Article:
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Try meditation to improve your kids' concentration

FRIDAY, MARCH 25, 2016 10:26 AM

Kids have a lot of energy. Many of them experience difficultly reining in their thoughts and movements to pay attention in class. This can make focusing on a particular task or topic difficult. If your kids have a hard time concentrating on their homework, imagine what it's like for them to sit down to an hour-long test like the Common Core State Standards exams. To help your children improve their concentration, try these meditation tips at home:

Sit still
Just like many other activities, staying in one place can take practice. Kids who typically run all over the place tend to have a rough time trying to be still during testing and regular class. This is why you should help them prepare by sitting still together. Set up a meditation area, complete with pillows to rest on and relaxing scents like lavender or sandalwood. Have your children grab spots on the cushions and then set a timer for 1 minute. It's always better to start with shorter periods, as they are more attainable and will not discourage your children. Try this practice several times a day. Soon you can bump up the timer to 3 and then 5 minutes. Your whole family may eventually enjoy being still together for 30 minutes or more. Your kids' grades may improve as they learn the art of concentration and how to quiet their bodies to focus their minds.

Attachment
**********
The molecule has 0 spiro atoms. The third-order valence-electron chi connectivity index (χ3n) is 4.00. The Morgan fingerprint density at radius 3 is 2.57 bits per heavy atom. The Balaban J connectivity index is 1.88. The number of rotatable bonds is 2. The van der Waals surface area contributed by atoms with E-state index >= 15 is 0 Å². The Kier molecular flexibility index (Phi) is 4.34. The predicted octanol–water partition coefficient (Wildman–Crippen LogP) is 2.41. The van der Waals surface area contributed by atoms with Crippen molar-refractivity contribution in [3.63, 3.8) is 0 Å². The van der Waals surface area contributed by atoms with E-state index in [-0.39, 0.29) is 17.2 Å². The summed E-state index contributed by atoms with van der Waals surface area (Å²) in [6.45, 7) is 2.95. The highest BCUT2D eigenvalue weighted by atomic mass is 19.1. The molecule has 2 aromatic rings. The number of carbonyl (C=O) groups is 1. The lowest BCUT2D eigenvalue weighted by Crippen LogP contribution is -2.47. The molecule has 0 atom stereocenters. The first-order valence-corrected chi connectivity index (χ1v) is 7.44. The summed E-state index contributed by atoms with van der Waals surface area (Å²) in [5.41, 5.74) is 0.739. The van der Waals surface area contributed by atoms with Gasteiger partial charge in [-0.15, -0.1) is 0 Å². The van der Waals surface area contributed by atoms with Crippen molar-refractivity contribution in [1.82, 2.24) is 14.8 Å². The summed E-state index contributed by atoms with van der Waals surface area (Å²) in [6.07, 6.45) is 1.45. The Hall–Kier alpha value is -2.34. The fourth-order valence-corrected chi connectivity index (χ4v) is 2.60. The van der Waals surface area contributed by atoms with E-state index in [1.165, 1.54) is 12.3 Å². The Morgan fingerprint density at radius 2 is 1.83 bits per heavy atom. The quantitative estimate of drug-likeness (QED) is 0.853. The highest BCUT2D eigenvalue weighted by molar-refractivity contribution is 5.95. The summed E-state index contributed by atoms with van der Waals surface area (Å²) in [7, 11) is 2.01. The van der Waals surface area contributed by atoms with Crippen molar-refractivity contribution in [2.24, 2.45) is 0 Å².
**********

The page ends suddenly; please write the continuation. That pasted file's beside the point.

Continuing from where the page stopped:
Use guided visualization
One of the reasons many kids can't fathom staying in one place for more than 5 minutes is because they get bored. To keep your children on track, follow guided visualizations. You can locate examples on iTunes or even YouTube. Or lead your kids through a version of your own. Common options include:

  • Walk through the woods and notice the light, creatures and plants around you. Hear the birds calling and the wind rustling the leaves. 
  • Imagine a light growing in your belly. This light takes over your body, filling you with warmth as it pours into the room. It envelopes your whole house, town, community and country. Eventually, it coats the entire world. Now swim back through the light to your house where you sit.
  • Sit near a stream watching each thought float by on a leaf. Instead of dwelling on each thought, pluck it out of your head and place it on a passing leaf. Let it go and continue the process.

Turn to music
Any sound can be a distraction as kids try to meditate to improve their focus. You may find that listening to music can cut out the background noises of the neighborhood. Avoid music that makes your kids want to dance, or they'll have a really hard time sitting still! Many people enjoy listening to soft tunes without words, quiet chanting or even nature sounds that fit in with their visualizations. Trickling waterfalls, chirping birds or mountain breezes are all helpful for setting the scene going on in your kids' heads as they meditate.